June 23, 2020 / 10:17 AM / 23 days ago

German economy to shrink by 6.5% this year due to coronavirus: economic advisors

FILE PHOTO: People stroll at a shopping mall, as the spread of the coronavirus disease (COVID-19) continues in Cologne, Germany, April 22, 2020. REUTERS/Thilo Schmuelgen

BERLIN (Reuters) - The German economy will shrink by 6.5% this year due to the coronavirus pandemic, the government’s council of economic advisors said on Tuesday, adding that the slump will be prolonged if the number of new infections jumps.

The bleak outlook came after the premier of Germany’s most populous state, North Rhine-Westphalia, put the Guetersloh region back into lockdown until June 30 following a coronavirus outbreak at a meatpacking plant there.

“The coronavirus pandemic is expected to cause the largest slump of the German economy since the founding of the Federal Republic. But we expect the recovery to start in the summer,” council head Lars Feld said.

Adjusted for calendar effects, the German economy is seen shrinking by 6.9% this year. The council said it expects a slow recovery in the second half of the year, with gross domestic product (GDP) forecast to grow by 4.9% next year.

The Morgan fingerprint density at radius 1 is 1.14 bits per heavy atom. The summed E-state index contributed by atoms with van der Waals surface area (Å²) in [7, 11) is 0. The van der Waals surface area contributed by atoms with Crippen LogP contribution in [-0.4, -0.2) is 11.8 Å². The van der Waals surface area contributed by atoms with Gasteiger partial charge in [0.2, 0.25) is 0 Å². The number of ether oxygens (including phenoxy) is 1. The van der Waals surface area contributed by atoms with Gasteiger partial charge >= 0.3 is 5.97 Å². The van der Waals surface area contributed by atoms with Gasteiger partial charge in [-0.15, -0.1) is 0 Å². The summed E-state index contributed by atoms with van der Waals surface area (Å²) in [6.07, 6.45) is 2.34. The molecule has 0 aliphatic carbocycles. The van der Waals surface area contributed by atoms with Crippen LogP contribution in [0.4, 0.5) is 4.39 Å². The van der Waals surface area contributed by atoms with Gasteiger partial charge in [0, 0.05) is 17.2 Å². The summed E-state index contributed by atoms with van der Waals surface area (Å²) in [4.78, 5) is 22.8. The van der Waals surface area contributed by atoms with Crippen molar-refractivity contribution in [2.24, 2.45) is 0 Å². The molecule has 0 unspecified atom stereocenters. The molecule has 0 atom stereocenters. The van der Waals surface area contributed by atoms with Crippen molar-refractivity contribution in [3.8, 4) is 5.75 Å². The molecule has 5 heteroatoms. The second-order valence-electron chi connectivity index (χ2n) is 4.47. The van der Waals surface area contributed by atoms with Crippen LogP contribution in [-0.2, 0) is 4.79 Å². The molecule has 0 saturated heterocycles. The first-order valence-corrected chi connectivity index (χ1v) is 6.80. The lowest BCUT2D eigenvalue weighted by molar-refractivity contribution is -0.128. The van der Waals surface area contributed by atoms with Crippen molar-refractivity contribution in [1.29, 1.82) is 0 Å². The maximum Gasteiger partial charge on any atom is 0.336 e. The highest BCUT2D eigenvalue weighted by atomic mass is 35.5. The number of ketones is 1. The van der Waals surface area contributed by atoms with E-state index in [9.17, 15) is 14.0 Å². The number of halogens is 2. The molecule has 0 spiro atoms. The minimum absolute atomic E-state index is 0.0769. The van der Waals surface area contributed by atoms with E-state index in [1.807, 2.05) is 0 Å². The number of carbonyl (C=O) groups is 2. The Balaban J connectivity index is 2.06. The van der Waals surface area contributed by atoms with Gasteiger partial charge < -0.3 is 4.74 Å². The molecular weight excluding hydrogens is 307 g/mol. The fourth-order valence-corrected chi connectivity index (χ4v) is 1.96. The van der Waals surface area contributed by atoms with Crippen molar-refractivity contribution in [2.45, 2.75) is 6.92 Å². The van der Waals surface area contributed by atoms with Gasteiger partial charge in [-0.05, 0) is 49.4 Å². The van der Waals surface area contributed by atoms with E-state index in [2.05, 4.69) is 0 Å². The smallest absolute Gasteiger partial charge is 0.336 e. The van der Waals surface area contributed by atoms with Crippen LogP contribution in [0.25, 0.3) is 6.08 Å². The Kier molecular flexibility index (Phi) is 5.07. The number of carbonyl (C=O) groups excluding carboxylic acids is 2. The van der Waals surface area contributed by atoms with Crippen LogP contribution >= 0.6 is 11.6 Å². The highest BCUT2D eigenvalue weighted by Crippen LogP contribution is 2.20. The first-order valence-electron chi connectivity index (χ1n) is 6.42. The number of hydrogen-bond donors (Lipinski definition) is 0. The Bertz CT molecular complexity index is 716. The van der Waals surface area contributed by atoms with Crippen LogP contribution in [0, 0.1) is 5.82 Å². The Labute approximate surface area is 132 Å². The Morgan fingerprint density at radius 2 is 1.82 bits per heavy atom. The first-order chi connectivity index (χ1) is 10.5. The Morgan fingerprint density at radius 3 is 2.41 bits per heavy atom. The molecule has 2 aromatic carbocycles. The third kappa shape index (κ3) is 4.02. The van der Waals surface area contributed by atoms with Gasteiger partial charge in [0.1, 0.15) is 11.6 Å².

“This means GDP probably won’t get back to its pre-pandemic level until 2022 at the earliest,” the council said in a statement, adding that the government’s stimulus measures were likely to support the recovery.

The government should continue its expansive fiscal policies next year and avoid a debate about a consolidation of public finances before 2022, Feld said.

Chancellor Angela Merkel’s cabinet passed an extra budget last week to finance its bumper stimulus package, pushing up overall new borrowing to a record 218.5 billion euros ($245.35 billion) this year.

Feld said he was confident another lockdown and a second economic slump could be avoided as authorities and citizens had learned to adapt to the new infection risk by behaving more cautiously.

Earlier on Tuesday a survey among purchasing managers showed Germany’s private sector recession eased further in June, but coronavirus-related disruptions and uncertainty continued to weigh on demand.

Reporting by Michael Nienaber; Editing by Michelle Martin

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